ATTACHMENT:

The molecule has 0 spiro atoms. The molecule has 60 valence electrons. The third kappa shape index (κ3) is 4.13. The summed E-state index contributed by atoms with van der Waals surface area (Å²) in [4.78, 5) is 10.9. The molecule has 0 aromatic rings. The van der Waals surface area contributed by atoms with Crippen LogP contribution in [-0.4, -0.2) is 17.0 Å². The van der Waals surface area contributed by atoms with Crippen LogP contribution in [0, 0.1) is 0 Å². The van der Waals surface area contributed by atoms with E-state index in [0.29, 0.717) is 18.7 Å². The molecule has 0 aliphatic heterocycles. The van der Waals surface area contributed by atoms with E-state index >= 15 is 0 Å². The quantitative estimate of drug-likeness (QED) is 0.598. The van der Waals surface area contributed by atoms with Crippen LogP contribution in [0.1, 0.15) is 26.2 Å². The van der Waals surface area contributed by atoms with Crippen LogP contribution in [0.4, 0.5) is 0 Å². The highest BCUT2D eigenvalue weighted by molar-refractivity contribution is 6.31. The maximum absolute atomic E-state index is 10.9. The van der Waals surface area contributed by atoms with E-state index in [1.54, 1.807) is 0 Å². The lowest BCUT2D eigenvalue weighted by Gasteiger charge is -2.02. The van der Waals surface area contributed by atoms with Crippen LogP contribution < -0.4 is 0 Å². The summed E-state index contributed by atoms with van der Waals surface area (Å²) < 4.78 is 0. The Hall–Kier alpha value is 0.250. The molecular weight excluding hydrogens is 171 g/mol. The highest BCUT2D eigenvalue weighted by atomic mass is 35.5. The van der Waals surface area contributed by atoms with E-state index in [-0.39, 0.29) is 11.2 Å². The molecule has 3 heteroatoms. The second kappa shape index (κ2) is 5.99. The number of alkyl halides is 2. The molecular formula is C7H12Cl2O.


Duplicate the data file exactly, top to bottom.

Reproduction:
The molecule has 0 spiro atoms. The molecule has 60 valence electrons. The third kappa shape index (κ3) is 4.13. The summed E-state index contributed by atoms with van der Waals surface area (Å²) in [4.78, 5) is 10.9. The molecule has 0 aromatic rings. The van der Waals surface area contributed by atoms with Crippen LogP contribution in [-0.4, -0.2) is 17.0 Å². The van der Waals surface area contributed by atoms with Crippen LogP contribution in [0, 0.1) is 0 Å². The van der Waals surface area contributed by atoms with E-state index in [0.29, 0.717) is 18.7 Å². The molecule has 0 aliphatic heterocycles. The van der Waals surface area contributed by atoms with E-state index >= 15 is 0 Å². The quantitative estimate of drug-likeness (QED) is 0.598. The van der Waals surface area contributed by atoms with Crippen LogP contribution in [0.1, 0.15) is 26.2 Å². The van der Waals surface area contributed by atoms with Crippen LogP contribution in [0.4, 0.5) is 0 Å². The highest BCUT2D eigenvalue weighted by molar-refractivity contribution is 6.31. The maximum absolute atomic E-state index is 10.9. The van der Waals surface area contributed by atoms with E-state index in [1.54, 1.807) is 0 Å². The lowest BCUT2D eigenvalue weighted by Gasteiger charge is -2.02. The van der Waals surface area contributed by atoms with Crippen LogP contribution < -0.4 is 0 Å². The summed E-state index contributed by atoms with van der Waals surface area (Å²) < 4.78 is 0. The Hall–Kier alpha value is 0.250. The molecular weight excluding hydrogens is 171 g/mol. The highest BCUT2D eigenvalue weighted by atomic mass is 35.5. The van der Waals surface area contributed by atoms with E-state index in [-0.39, 0.29) is 11.2 Å². The molecule has 3 heteroatoms. The second kappa shape index (κ2) is 5.99. The number of alkyl halides is 2. The molecular formula is C7H12Cl2O.